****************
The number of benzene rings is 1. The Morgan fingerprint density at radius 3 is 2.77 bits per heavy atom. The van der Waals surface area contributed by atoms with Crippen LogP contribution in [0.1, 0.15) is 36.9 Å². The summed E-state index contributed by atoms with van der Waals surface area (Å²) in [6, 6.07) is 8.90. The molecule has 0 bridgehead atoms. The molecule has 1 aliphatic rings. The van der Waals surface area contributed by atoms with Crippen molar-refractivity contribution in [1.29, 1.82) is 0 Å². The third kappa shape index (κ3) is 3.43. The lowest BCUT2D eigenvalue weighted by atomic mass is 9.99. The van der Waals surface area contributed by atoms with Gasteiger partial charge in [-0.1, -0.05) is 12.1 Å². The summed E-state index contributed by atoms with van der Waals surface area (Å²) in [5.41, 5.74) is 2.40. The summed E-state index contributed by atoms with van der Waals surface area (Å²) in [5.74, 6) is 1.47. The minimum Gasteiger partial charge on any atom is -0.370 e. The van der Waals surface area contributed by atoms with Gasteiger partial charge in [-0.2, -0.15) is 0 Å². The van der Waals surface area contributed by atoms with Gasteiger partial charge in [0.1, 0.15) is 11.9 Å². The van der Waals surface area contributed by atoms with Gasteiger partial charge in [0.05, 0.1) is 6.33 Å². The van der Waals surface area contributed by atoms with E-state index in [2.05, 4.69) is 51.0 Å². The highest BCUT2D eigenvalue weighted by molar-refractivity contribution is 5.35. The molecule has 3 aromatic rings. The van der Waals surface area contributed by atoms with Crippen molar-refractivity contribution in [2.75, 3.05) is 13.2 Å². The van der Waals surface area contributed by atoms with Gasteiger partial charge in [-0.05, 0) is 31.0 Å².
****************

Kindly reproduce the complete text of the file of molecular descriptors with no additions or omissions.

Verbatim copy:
The number of benzene rings is 1. The Morgan fingerprint density at radius 3 is 2.77 bits per heavy atom. The van der Waals surface area contributed by atoms with Crippen LogP contribution in [0.1, 0.15) is 36.9 Å². The summed E-state index contributed by atoms with van der Waals surface area (Å²) in [6, 6.07) is 8.90. The molecule has 0 bridgehead atoms. The molecule has 1 aliphatic rings. The van der Waals surface area contributed by atoms with Crippen molar-refractivity contribution in [1.29, 1.82) is 0 Å². The third kappa shape index (κ3) is 3.43. The lowest BCUT2D eigenvalue weighted by atomic mass is 9.99. The van der Waals surface area contributed by atoms with Gasteiger partial charge in [-0.1, -0.05) is 12.1 Å². The summed E-state index contributed by atoms with van der Waals surface area (Å²) in [5.41, 5.74) is 2.40. The summed E-state index contributed by atoms with van der Waals surface area (Å²) in [5.74, 6) is 1.47. The minimum Gasteiger partial charge on any atom is -0.370 e. The van der Waals surface area contributed by atoms with Gasteiger partial charge in [-0.2, -0.15) is 0 Å². The van der Waals surface area contributed by atoms with Gasteiger partial charge in [0.1, 0.15) is 11.9 Å². The van der Waals surface area contributed by atoms with Gasteiger partial charge in [0.05, 0.1) is 6.33 Å². The van der Waals surface area contributed by atoms with E-state index in [2.05, 4.69) is 51.0 Å². The highest BCUT2D eigenvalue weighted by molar-refractivity contribution is 5.35. The molecule has 3 aromatic rings. The van der Waals surface area contributed by atoms with Crippen molar-refractivity contribution in [2.75, 3.05) is 13.2 Å². The van der Waals surface area contributed by atoms with Gasteiger partial charge in [-0.05, 0) is 31.0 Å².